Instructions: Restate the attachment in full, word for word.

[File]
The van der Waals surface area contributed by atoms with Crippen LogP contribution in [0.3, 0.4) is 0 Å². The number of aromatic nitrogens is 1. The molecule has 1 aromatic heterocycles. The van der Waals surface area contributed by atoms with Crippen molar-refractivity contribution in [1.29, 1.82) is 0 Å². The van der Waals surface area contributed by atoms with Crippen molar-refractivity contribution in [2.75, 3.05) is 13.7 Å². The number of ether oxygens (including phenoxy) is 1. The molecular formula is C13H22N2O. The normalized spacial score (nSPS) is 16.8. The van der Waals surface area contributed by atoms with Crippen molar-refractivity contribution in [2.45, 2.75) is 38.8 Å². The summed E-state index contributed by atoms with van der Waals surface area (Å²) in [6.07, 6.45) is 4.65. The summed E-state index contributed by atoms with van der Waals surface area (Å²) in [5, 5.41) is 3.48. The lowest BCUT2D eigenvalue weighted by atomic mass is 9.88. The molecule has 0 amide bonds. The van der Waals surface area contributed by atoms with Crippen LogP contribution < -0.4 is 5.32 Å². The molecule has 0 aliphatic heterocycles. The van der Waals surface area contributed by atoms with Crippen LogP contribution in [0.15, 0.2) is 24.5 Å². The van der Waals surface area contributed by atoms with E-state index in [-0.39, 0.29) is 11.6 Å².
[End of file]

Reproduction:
The van der Waals surface area contributed by atoms with Crippen LogP contribution in [0.3, 0.4) is 0 Å². The number of aromatic nitrogens is 1. The molecule has 1 aromatic heterocycles. The van der Waals surface area contributed by atoms with Crippen molar-refractivity contribution in [1.29, 1.82) is 0 Å². The van der Waals surface area contributed by atoms with Crippen molar-refractivity contribution in [2.75, 3.05) is 13.7 Å². The number of ether oxygens (including phenoxy) is 1. The molecular formula is C13H22N2O. The normalized spacial score (nSPS) is 16.8. The van der Waals surface area contributed by atoms with Crippen molar-refractivity contribution in [2.45, 2.75) is 38.8 Å². The summed E-state index contributed by atoms with van der Waals surface area (Å²) in [6.07, 6.45) is 4.65. The summed E-state index contributed by atoms with van der Waals surface area (Å²) in [5, 5.41) is 3.48. The lowest BCUT2D eigenvalue weighted by atomic mass is 9.88. The molecule has 0 amide bonds. The van der Waals surface area contributed by atoms with Crippen LogP contribution < -0.4 is 5.32 Å². The molecule has 0 aliphatic heterocycles. The van der Waals surface area contributed by atoms with Crippen LogP contribution in [0.15, 0.2) is 24.5 Å². The van der Waals surface area contributed by atoms with E-state index in [-0.39, 0.29) is 11.6 Å².